RAE: What are common mistakes or oversights?

JD: The biggest mistakes I see made are at the start and the end: 1) not taking the time to seek input and information to support the planning group’s deliberations; and 2) not considering a solid execution strategy, structure, and process. For example, if the deliverables or action items are pulled out of the plan and not linked to the outcomes and milestones they are designed to accomplish—or if the overall plan doesn’t represent a solid consensus among stakeholders—the effort will fall short.

Also, many planning groups are more comfortable simply tweaking current approaches. They often have a hard time imagining the difficult approach they need to take. One area where you see this is professional development, due to trends and expectations challenging the relevance of association education. With so many competing sources for professional development these days, associations are finding they have to rethink their educational delivery methods but may have difficulty adapting.

Another common consideration tough for planning groups to understand is the impact their decisions have on the structure, operation, and capacity of the association. This is why staff are an essential partner in the planning process. If, say, the group sets a goal to boost member engagement and broaden ways members can be involved in the association, members alone might not understand everything involved in managing all that increased volunteer involvement.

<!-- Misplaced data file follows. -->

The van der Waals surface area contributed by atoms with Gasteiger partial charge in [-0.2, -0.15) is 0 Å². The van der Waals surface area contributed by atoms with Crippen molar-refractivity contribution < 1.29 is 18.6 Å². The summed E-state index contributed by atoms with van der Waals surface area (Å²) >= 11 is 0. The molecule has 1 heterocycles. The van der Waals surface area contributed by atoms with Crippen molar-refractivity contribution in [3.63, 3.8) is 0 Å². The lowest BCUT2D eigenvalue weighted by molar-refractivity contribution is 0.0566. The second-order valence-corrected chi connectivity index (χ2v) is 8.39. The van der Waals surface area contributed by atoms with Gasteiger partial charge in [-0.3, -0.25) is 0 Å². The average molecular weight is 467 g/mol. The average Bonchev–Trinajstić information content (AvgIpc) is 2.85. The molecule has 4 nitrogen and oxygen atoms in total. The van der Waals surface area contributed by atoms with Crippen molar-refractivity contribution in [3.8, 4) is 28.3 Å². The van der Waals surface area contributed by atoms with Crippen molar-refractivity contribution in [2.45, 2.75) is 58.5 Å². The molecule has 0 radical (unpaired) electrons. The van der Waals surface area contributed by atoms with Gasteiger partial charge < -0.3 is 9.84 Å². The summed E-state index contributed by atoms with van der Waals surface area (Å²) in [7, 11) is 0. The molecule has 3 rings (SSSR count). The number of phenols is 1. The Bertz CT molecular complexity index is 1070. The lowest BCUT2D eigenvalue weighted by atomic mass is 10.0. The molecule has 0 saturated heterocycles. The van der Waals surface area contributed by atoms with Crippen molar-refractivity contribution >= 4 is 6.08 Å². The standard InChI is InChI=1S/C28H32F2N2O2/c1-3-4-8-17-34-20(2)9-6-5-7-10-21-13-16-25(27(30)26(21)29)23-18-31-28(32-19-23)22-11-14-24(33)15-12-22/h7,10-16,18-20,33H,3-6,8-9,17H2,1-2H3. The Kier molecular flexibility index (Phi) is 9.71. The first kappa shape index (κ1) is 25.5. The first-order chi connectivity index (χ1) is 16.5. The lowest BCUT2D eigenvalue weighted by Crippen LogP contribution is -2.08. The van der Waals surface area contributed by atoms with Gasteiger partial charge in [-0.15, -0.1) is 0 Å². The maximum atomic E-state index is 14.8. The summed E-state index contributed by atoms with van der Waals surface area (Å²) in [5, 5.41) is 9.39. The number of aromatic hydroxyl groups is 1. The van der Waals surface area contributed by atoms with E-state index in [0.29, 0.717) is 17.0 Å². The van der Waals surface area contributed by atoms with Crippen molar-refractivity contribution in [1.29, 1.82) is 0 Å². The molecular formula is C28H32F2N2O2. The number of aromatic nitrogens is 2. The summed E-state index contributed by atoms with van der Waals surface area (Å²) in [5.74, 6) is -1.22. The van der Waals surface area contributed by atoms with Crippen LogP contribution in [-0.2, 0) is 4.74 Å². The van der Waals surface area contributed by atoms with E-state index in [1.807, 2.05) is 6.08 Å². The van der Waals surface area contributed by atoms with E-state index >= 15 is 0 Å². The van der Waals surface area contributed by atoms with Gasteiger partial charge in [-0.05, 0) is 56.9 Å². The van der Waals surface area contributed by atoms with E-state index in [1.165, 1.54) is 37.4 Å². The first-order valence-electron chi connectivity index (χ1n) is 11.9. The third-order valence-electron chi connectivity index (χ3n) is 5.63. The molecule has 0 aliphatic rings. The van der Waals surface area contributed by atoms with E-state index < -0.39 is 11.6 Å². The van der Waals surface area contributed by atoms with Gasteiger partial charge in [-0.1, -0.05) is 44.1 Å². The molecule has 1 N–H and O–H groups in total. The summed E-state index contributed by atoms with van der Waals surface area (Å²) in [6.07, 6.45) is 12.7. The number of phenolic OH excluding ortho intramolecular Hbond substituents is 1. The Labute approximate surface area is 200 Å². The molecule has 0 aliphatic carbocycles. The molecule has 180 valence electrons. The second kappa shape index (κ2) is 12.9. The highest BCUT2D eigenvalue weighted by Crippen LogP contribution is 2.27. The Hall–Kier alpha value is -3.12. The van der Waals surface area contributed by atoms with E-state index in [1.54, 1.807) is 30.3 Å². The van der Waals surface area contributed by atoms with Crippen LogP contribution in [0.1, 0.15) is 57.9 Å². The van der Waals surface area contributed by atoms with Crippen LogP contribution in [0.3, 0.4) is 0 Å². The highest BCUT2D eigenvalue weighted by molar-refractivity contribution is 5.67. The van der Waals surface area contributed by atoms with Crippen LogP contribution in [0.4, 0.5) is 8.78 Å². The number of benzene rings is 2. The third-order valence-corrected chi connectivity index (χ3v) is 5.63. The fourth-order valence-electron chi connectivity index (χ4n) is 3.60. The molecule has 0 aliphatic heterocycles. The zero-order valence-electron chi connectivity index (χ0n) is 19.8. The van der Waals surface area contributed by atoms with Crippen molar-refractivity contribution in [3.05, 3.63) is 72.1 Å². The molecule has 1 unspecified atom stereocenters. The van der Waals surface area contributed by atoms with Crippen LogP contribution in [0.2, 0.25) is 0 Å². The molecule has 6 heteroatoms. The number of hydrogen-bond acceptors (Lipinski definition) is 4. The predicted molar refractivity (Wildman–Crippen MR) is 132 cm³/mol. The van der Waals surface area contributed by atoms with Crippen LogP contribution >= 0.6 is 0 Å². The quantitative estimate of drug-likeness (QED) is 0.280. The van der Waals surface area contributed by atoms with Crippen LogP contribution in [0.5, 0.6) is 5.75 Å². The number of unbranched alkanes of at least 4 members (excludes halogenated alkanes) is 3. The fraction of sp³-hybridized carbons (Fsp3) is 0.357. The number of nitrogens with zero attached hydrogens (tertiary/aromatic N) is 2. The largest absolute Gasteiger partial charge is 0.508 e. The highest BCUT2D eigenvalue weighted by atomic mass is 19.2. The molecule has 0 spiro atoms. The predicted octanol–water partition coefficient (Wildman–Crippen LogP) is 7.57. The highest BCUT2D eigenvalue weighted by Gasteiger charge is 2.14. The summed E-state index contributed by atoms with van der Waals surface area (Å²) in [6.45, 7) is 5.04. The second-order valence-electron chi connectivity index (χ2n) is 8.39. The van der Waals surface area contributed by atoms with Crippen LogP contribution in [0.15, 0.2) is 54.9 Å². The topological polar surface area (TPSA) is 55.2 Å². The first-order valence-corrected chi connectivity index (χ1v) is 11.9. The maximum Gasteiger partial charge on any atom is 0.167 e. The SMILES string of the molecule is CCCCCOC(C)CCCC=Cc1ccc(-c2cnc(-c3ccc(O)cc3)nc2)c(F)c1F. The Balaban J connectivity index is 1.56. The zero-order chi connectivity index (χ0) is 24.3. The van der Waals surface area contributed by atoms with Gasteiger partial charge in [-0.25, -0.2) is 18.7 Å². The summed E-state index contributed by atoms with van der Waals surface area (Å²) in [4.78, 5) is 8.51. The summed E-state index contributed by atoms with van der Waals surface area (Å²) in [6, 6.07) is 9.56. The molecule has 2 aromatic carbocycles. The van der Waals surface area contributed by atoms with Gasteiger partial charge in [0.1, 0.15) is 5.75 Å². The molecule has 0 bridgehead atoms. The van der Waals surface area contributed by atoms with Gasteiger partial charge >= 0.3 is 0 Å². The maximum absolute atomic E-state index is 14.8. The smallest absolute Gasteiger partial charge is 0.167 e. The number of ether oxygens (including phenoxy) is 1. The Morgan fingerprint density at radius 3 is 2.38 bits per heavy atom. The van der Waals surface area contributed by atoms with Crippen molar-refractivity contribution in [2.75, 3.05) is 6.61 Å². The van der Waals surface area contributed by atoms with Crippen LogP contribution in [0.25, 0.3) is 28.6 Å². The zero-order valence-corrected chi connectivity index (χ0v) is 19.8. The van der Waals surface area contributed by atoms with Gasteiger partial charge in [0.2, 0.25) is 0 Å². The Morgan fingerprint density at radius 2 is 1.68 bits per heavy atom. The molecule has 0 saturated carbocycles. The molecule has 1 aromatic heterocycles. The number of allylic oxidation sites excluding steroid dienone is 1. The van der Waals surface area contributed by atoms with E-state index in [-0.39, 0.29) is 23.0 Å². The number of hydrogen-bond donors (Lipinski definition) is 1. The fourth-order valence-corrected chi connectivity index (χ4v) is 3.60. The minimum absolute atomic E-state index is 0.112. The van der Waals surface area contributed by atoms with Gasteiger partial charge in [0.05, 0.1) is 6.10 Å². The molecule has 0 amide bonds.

RAE: If it derails, how can the process be put back on track?

JD: Sometimes, what’s needed is to go back to a point in the process where there was general agreement and work in smaller steps to build consensus.

In other instances, it may be better to have the group frame a thorny, complex issue that is stalling the process—agreeing on the facts of the situation, the main challenges or opportunity to be addressed, and the desired outcome—and then move on, making it a priority for another, targeted group to work through.

Or it could be that strong personalities or points of view are impeding the process and limiting participation. In those cases, clear agreement of discussion rules and effective facilitation of group dynamics will be required to put things back on track.

But sometimes, it is not recoverable, and the process has lost too much credibility. In this instance, it’s best to stop, regroup, and even start over after some time has passed.

RAE: How has strategic planning changed in the last five years?

JD: Rapid change has caused the planning process to become much more nimble and responsive. Time frames have shortened, and a shift to real-time evaluation has become a necessity.

The process of planning had to change dramatically to adapt to the virtual environment, and we learned a lot in the process. For instance, by “chunking” the process into small-bite discussions with space in between, members have more time for concentrated discussions and to reflect before coming back together for the next step.